Bassist Reginald "Fieldy" Arvizu of the nu metal band Korn shared about his "very mindblowing encounter" with Jesus, just as it happened also to the band co-founder Brian "Head" Welch, and said that's one reason why he is now "easier to get along with."
"It's a very mindblowing encounter when it happens; it's undeniable," Fieldy said during an interview with Spirit 105.3. "It's completely so real that it almost will knock you on your back for a year before you realize, 'Wow! This is really going on.' So, yeah, ten years later, every single day that goes by, it's just undeniable," he added, according to the transcript of the radio show published by BlabberMouth.net.
"I've heard friends of mine say before… They're, like, 'It's no big deal to become a Christian. All you've gotta do is change everything.' [Laughs] That's why I think people are afraid — because they think, 'Well, I'm not ready for that,'" the bassist continued. "Well, you're never gonna be ready for that. Jesus says, 'Come as you are.' He wants to clean you up. That's why people get religion mixed up. 'Ah, I see you've become religious.' I'm, like, 'That's where you have it twisted. I'm not religious.' I had an encounter with Jesus, and I want a personal relationship. And that's the only difference, I find over the years, that people keep confusing."
Korn guitarist Welch left the group in 2005 after becoming a Christian amid his struggle with drug addiction, and rejoined the band eight years later.
"If it was a crazy party still, I would not have gone back," Welch explained recently. "I mean, I'm around parties and we go to bars sometimes. I hang out with my friends and some of them drink mildly, but if there was, like, cocaine and bong rips thrown in my face every day, I couldn't do it."
Taking about his conversion, Fieldy said, "I mean, the difference is, I would say, for myself, with my encounter with Christ, I'm easier to get along with [laughs], you know. I can love people better, so my band sees it as a better thing, not as a threatening thing. And I feel like so many people, they can actually accept Christ and push people away by being a little too self-righteous. People are, like, 'I don't want nothing to do with that guy.' Well, then you're not loving your neighbor and yourself. You've gotta love people right where they're at, and I try to do my best doing that."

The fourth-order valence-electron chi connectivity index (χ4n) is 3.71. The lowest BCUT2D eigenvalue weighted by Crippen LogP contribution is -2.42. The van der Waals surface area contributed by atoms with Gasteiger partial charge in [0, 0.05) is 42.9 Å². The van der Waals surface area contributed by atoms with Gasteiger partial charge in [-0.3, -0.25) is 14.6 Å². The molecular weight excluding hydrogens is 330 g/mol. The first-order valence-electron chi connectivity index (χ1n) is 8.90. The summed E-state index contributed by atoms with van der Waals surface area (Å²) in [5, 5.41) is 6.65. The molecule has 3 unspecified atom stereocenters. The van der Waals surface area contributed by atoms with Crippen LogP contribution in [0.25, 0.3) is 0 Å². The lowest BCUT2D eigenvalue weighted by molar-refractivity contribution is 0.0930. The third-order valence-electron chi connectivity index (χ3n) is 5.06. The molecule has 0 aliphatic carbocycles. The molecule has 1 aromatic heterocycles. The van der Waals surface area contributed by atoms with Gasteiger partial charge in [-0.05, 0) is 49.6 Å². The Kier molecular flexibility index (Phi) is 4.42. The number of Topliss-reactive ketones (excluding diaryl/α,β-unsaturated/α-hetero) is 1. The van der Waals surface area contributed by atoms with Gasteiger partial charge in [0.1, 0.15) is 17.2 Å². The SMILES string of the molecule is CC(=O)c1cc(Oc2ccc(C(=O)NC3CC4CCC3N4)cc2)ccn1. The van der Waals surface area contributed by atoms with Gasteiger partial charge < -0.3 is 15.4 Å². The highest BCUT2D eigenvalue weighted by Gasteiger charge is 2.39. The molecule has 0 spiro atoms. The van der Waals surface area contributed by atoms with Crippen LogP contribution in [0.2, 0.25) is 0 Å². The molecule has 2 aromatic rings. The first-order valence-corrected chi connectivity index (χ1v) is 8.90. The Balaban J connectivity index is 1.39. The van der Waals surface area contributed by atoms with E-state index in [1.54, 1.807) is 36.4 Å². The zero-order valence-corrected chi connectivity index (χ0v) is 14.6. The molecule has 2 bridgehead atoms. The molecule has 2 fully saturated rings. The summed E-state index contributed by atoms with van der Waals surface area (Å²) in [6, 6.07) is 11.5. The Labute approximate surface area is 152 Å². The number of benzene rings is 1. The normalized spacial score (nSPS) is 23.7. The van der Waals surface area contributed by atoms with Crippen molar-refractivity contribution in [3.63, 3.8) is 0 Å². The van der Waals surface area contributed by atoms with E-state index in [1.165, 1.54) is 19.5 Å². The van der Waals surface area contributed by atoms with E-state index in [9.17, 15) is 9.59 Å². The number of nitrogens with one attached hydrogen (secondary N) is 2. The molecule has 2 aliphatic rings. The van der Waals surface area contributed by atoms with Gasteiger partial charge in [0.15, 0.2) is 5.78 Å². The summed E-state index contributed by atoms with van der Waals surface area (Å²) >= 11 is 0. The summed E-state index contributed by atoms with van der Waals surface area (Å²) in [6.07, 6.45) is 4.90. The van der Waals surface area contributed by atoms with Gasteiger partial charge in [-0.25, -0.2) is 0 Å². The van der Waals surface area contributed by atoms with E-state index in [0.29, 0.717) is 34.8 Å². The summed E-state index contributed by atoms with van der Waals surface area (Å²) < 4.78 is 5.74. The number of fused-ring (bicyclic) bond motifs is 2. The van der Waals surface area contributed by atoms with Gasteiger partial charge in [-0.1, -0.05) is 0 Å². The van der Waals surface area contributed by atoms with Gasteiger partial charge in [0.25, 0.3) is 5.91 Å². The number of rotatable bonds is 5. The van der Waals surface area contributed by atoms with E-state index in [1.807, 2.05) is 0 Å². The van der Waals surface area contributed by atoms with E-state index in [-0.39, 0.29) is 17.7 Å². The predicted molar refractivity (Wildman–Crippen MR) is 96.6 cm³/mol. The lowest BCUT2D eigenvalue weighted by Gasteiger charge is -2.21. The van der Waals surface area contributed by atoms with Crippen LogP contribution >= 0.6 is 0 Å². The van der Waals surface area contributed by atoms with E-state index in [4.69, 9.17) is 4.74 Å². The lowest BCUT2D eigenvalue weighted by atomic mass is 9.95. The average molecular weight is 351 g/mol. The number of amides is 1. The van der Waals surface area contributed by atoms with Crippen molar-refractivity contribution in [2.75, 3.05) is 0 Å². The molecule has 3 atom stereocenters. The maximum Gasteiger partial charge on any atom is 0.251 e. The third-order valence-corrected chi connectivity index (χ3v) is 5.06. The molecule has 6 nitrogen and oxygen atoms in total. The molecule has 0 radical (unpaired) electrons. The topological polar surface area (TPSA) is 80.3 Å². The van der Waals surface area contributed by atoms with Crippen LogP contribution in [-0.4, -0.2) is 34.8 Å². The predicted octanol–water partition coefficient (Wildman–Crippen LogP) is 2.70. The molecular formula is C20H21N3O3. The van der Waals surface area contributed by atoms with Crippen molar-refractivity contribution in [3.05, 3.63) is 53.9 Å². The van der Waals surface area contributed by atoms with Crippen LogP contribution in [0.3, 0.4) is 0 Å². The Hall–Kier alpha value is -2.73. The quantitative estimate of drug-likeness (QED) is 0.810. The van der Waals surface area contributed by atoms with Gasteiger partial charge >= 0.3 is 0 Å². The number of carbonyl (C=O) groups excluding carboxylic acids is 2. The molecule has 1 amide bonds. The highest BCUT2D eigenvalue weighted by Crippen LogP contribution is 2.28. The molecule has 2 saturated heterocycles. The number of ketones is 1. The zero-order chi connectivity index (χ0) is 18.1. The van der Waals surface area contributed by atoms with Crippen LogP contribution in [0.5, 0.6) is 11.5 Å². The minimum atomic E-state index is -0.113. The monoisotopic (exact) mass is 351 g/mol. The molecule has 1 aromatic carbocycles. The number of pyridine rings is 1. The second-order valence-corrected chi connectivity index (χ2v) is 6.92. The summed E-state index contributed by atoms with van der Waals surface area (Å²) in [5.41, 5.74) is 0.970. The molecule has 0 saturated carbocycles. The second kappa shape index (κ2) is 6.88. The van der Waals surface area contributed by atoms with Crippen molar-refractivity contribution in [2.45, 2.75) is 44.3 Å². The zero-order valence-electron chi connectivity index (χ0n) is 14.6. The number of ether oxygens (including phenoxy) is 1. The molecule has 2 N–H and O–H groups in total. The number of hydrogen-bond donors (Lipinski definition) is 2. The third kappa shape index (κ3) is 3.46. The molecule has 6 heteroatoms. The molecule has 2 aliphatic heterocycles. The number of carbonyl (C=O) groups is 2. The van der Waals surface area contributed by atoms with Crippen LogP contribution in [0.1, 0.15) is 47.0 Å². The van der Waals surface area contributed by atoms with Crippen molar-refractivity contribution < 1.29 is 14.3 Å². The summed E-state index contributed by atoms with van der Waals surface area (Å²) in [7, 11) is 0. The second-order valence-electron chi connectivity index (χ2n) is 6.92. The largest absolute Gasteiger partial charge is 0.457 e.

Explaining why he didn't leave the band, as Welch did, Fieldy added, "… It was a different situation, because he had a situation with his daughter where he had to be a full-time parent and he had to make this choice. And at the time, if that happened to me, I might have done the same, but I didn't have those problems. So when I did have my encounter with Jesus, it was… everything was fine. I mean, I was at my bottom, which I thought was bottom, but when I look back now, it wasn't bottom; it's just I didn't have a situation where I had to leave [the band]. So that's why I was kind of just stable where I was at. And I'm slower to decisions anyways, so I just kind of waited."
In a memoir, Got The Life: My Journey Of Addiction, Faith, Recovery And Korn, Fieldy wrote about his struggles with drug and alcohol addiction during the band's early years and how he became a Christian.
In his first book, Save Me from Myself: How I Found God, Quit Korn, Kicked Drugs, and Lived to Tell My Story, Welch also wrote about his struggles, his secret addiction to methamphetamines and also his miraculous salvation through Jesus.
In a 2013 interview with The Christian Post, Welch said, "All I know is that I was chasing all that stuff and it left me empty. And I was a complete empty shell – just totally like nothing inside. I had everything. I had the money; there was girls everywhere, all the drugs – pills, doctors' prescriptions, illegal drugs, everything. And it was just empty, so empty. And as soon as I went to church, I felt the love from Jesus. That's when I was fully satisfied. And I was totally done with everything in the world because I was satisfied inside, and I got filled up."